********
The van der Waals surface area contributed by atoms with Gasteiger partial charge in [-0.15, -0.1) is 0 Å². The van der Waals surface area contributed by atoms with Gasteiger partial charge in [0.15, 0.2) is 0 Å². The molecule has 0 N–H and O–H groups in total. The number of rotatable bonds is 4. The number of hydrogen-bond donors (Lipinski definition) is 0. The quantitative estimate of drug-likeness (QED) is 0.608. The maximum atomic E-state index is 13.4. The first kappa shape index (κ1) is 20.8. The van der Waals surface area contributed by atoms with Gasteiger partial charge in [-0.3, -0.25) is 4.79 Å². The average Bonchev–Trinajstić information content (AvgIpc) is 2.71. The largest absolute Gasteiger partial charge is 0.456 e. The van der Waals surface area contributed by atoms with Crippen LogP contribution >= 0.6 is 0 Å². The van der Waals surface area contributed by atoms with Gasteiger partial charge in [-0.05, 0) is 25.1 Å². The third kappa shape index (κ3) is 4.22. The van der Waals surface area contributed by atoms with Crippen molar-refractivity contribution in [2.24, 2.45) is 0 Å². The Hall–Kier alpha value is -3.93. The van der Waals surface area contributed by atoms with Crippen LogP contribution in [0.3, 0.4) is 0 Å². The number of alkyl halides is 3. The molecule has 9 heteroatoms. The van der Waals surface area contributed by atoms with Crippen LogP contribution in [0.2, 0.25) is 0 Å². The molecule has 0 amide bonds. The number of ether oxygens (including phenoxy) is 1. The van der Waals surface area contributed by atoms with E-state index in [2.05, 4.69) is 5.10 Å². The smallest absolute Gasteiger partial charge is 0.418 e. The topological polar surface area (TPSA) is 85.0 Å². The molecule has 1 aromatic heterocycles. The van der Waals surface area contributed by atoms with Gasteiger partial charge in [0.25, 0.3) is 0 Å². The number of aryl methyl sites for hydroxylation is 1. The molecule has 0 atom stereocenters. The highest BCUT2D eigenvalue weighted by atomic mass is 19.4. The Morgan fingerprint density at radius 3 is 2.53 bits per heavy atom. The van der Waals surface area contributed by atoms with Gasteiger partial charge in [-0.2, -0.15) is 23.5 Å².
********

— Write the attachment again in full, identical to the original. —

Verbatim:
The van der Waals surface area contributed by atoms with Gasteiger partial charge in [-0.15, -0.1) is 0 Å². The van der Waals surface area contributed by atoms with Gasteiger partial charge in [0.15, 0.2) is 0 Å². The molecule has 0 N–H and O–H groups in total. The number of rotatable bonds is 4. The number of hydrogen-bond donors (Lipinski definition) is 0. The quantitative estimate of drug-likeness (QED) is 0.608. The maximum atomic E-state index is 13.4. The first kappa shape index (κ1) is 20.8. The van der Waals surface area contributed by atoms with Gasteiger partial charge in [-0.3, -0.25) is 4.79 Å². The average Bonchev–Trinajstić information content (AvgIpc) is 2.71. The largest absolute Gasteiger partial charge is 0.456 e. The van der Waals surface area contributed by atoms with Crippen LogP contribution >= 0.6 is 0 Å². The van der Waals surface area contributed by atoms with Gasteiger partial charge in [-0.05, 0) is 25.1 Å². The third kappa shape index (κ3) is 4.22. The van der Waals surface area contributed by atoms with Crippen molar-refractivity contribution in [2.24, 2.45) is 0 Å². The Hall–Kier alpha value is -3.93. The van der Waals surface area contributed by atoms with Crippen LogP contribution in [0.3, 0.4) is 0 Å². The number of alkyl halides is 3. The molecule has 9 heteroatoms. The van der Waals surface area contributed by atoms with Crippen LogP contribution in [0.2, 0.25) is 0 Å². The molecule has 0 amide bonds. The number of ether oxygens (including phenoxy) is 1. The van der Waals surface area contributed by atoms with E-state index in [2.05, 4.69) is 5.10 Å². The smallest absolute Gasteiger partial charge is 0.418 e. The topological polar surface area (TPSA) is 85.0 Å². The molecule has 1 aromatic heterocycles. The van der Waals surface area contributed by atoms with Gasteiger partial charge in [0.25, 0.3) is 0 Å². The number of aryl methyl sites for hydroxylation is 1. The molecule has 0 atom stereocenters. The highest BCUT2D eigenvalue weighted by atomic mass is 19.4. The Morgan fingerprint density at radius 3 is 2.53 bits per heavy atom. The van der Waals surface area contributed by atoms with Gasteiger partial charge in [-0.2, -0.15) is 23.5 Å².